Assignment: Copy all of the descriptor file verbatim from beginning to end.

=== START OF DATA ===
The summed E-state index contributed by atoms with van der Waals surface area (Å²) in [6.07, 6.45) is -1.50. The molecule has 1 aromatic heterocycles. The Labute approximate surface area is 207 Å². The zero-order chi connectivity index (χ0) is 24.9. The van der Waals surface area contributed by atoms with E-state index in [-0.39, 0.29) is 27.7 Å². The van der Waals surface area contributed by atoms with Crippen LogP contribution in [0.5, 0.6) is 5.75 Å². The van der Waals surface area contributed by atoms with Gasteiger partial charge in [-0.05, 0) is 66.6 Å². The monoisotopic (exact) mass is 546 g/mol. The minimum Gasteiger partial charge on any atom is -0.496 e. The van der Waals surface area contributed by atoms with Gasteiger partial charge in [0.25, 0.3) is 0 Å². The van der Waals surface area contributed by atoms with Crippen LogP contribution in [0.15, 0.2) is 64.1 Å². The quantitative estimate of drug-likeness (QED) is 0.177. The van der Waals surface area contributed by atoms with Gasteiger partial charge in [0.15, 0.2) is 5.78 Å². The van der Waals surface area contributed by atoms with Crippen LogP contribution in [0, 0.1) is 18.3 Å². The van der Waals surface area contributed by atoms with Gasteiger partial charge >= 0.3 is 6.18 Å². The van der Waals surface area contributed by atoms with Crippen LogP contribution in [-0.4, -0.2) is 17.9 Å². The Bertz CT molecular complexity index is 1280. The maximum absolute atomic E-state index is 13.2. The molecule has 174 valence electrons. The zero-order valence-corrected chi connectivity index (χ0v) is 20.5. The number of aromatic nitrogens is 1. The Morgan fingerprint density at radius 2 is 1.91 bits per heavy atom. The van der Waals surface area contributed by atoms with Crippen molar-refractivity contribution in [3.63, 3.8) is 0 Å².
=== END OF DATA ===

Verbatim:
The summed E-state index contributed by atoms with van der Waals surface area (Å²) in [6.07, 6.45) is -1.50. The molecule has 1 aromatic heterocycles. The Labute approximate surface area is 207 Å². The zero-order chi connectivity index (χ0) is 24.9. The van der Waals surface area contributed by atoms with E-state index in [-0.39, 0.29) is 27.7 Å². The van der Waals surface area contributed by atoms with Crippen LogP contribution in [0.5, 0.6) is 5.75 Å². The van der Waals surface area contributed by atoms with Gasteiger partial charge in [-0.05, 0) is 66.6 Å². The monoisotopic (exact) mass is 546 g/mol. The minimum Gasteiger partial charge on any atom is -0.496 e. The van der Waals surface area contributed by atoms with Gasteiger partial charge in [0.25, 0.3) is 0 Å². The van der Waals surface area contributed by atoms with Crippen LogP contribution in [0.15, 0.2) is 64.1 Å². The quantitative estimate of drug-likeness (QED) is 0.177. The van der Waals surface area contributed by atoms with Gasteiger partial charge in [0.15, 0.2) is 5.78 Å². The van der Waals surface area contributed by atoms with Crippen LogP contribution in [0, 0.1) is 18.3 Å². The van der Waals surface area contributed by atoms with Gasteiger partial charge >= 0.3 is 6.18 Å². The van der Waals surface area contributed by atoms with Crippen LogP contribution in [-0.4, -0.2) is 17.9 Å². The Bertz CT molecular complexity index is 1280. The maximum absolute atomic E-state index is 13.2. The molecule has 174 valence electrons. The zero-order valence-corrected chi connectivity index (χ0v) is 20.5. The number of aromatic nitrogens is 1. The Morgan fingerprint density at radius 2 is 1.91 bits per heavy atom. The van der Waals surface area contributed by atoms with Crippen molar-refractivity contribution in [3.63, 3.8) is 0 Å².